FIG. 3 illustrates an EDO operation in a DRAM. When RAS* goes low, an EDO access operation is initiated and the Row A address is input from the address lines. On the first CAS* cycle Column 1 is addressed and the data stored in that column is output on the DQ lines. When CAS* returns high, the data remains available on the DQ lines until the OE* line goes high. If the OE line returns low, the data from Column 1 is again provided on the DQ lines. The second CAS* cycle loads a new column address, Column 2, and the data stored on that column is then available on the DQ lines. The above description of EDO read operations in a DRAM has been simplified to illustrate the difference between page mode operation and EDO and is not intended to be a complete description.

Burst Mode/EDO

Burst mode operation refers to the ability to provide only one column address to the memory circuit 10 via the address lines 16 and output data stored at several different column addresses. By allowing the controller 13 of the memory circuit to change column addresses automatically in a predetermined pattern, the external address lines can be switched at lower frequencies while maintaining a high frequency of data output. This is beneficial in applications where the address lines are heavily loaded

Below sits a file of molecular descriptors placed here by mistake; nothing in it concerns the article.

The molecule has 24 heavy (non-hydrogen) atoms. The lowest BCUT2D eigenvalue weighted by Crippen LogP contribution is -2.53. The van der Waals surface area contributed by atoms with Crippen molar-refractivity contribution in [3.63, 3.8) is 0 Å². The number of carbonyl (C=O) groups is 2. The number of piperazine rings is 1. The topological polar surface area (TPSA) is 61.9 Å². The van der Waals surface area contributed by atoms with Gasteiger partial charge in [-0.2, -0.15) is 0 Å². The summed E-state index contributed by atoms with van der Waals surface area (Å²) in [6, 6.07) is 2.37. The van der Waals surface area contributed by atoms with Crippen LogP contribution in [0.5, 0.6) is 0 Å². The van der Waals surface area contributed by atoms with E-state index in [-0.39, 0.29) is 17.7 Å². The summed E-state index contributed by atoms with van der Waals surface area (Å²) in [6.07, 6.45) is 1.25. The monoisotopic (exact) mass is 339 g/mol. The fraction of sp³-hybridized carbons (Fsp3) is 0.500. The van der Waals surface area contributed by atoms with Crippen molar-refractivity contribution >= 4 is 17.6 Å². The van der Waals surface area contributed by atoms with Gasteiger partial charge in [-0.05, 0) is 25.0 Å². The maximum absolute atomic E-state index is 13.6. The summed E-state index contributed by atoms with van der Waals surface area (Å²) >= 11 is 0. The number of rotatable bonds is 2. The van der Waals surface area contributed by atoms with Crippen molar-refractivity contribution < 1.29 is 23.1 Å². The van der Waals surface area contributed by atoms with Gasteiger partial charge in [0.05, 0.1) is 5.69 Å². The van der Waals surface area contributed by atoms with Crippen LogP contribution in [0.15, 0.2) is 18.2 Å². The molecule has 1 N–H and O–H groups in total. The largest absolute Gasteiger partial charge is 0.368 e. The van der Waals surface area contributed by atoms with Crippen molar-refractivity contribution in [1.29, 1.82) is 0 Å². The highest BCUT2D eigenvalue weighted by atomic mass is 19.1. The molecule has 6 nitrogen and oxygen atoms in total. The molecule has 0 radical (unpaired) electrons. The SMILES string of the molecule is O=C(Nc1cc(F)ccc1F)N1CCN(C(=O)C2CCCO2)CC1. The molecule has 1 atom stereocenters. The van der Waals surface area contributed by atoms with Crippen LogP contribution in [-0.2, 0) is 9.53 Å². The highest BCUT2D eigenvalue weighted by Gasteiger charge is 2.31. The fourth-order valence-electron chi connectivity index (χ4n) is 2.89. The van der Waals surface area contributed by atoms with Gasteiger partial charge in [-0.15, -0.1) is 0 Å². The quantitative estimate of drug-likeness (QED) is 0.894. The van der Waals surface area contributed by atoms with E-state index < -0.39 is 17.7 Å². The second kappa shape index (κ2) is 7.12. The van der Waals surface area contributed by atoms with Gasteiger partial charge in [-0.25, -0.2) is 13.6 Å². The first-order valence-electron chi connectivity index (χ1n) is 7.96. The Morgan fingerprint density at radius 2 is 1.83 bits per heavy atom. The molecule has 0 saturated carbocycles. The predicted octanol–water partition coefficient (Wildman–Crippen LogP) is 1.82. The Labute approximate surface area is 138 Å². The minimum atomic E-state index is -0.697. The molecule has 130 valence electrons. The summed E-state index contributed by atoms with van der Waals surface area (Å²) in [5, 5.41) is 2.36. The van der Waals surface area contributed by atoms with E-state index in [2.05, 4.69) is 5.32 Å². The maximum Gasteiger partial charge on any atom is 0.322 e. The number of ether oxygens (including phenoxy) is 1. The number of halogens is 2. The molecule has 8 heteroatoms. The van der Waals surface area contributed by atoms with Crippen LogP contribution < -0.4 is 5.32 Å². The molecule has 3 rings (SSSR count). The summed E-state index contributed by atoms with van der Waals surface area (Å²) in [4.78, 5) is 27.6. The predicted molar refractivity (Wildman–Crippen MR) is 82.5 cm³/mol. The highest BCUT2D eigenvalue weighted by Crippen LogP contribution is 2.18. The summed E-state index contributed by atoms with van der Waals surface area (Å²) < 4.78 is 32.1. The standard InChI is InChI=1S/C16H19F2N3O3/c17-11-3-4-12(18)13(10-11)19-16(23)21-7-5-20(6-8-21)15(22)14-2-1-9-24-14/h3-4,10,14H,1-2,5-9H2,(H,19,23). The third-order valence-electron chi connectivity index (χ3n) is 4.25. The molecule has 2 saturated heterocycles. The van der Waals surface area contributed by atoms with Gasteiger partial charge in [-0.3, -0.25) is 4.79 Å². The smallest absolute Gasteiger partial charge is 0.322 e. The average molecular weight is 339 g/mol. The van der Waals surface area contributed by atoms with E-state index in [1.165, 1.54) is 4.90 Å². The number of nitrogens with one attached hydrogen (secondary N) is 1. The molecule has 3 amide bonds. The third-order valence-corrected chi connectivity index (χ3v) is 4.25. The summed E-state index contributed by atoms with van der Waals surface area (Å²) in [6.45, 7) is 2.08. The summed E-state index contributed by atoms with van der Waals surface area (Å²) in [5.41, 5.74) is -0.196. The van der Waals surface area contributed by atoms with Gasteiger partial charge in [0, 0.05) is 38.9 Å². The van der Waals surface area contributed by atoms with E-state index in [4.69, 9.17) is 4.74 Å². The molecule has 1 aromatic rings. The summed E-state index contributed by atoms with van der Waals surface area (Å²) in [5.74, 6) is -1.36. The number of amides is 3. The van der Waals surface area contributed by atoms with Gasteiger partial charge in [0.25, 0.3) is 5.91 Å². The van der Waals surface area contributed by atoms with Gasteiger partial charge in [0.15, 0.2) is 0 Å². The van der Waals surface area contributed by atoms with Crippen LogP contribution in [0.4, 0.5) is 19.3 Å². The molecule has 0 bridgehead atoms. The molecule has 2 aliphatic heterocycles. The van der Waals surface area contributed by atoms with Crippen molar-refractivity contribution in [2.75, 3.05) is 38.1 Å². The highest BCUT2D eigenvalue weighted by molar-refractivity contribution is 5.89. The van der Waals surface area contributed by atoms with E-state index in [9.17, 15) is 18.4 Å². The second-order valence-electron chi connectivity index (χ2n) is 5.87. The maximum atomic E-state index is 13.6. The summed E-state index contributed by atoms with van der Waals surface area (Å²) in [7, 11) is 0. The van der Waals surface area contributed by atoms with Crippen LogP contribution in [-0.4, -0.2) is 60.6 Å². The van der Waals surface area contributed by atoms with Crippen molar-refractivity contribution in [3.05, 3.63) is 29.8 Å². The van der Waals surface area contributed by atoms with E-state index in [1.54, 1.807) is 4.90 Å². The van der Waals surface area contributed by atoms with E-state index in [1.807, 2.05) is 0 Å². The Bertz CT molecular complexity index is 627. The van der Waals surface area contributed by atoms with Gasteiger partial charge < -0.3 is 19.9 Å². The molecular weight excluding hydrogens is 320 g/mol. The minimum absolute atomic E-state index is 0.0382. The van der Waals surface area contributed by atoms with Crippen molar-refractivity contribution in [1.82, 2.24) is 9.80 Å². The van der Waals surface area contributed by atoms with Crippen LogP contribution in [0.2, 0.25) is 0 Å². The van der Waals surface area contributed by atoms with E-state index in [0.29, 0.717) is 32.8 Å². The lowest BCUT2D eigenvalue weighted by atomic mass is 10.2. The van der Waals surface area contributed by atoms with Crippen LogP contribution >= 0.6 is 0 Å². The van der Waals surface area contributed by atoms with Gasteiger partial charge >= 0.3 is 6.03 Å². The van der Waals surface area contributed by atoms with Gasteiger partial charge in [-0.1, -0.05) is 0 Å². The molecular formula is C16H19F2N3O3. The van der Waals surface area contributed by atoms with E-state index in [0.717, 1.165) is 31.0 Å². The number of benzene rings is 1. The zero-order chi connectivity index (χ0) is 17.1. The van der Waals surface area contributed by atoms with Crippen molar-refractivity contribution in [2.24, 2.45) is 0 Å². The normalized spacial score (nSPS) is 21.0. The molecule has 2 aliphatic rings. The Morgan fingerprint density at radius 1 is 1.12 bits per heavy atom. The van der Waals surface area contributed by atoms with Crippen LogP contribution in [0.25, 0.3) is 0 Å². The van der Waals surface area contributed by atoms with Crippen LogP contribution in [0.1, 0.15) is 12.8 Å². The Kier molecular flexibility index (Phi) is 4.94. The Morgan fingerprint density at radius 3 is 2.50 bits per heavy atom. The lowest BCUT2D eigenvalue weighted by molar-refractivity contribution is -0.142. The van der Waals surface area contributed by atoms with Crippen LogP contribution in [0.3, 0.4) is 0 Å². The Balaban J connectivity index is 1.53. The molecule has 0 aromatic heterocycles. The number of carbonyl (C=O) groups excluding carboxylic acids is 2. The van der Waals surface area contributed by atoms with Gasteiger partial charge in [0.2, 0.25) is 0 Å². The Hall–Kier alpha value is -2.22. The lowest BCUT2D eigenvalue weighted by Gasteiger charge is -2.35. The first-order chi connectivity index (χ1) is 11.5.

Operating in a Burst mode, the memory receives a first column address on the address lines and increments the column address internally on successive input signals, for example CAS* cycles. The OE*, WE* and DQ lines are used to control read or write operations to the memory array during Burst mode. Further, Burst mode can be combined with EDO mode to provide a memory which has the ability to burst addresses and have extended data output.

FIG. 4 shows a Burst EDO (BEDO) memory where Row A is addressed on the RAS* cycle and on the first CAS* falling edge Column 1 is accessed as provided on the address lines. On successive CAS* cycles, Columns 2-5 are accessed to provide data output on the DQ lines of Data 2-Data 5. Important to BEDO operation is the burst length of the memory. Burst length is the number of CAS* cycles during which the external address lines are ignored. The burst length for the burst mode in FIG. 4 is set at a predetermined burst length of four CAS* cycles. An initial external address at the beginning of the burst length is incremented during the burst length for operation in one or more functional modes such as burst read or burst write. The burst length may be more or less than four and is only limited on the upper end by the number of column addresses in a row of the DRAM array. The BEDO operation has been described in a simplified manner to illustrate the difference between EDO and BEDO modes, and is not intended to be a complete description.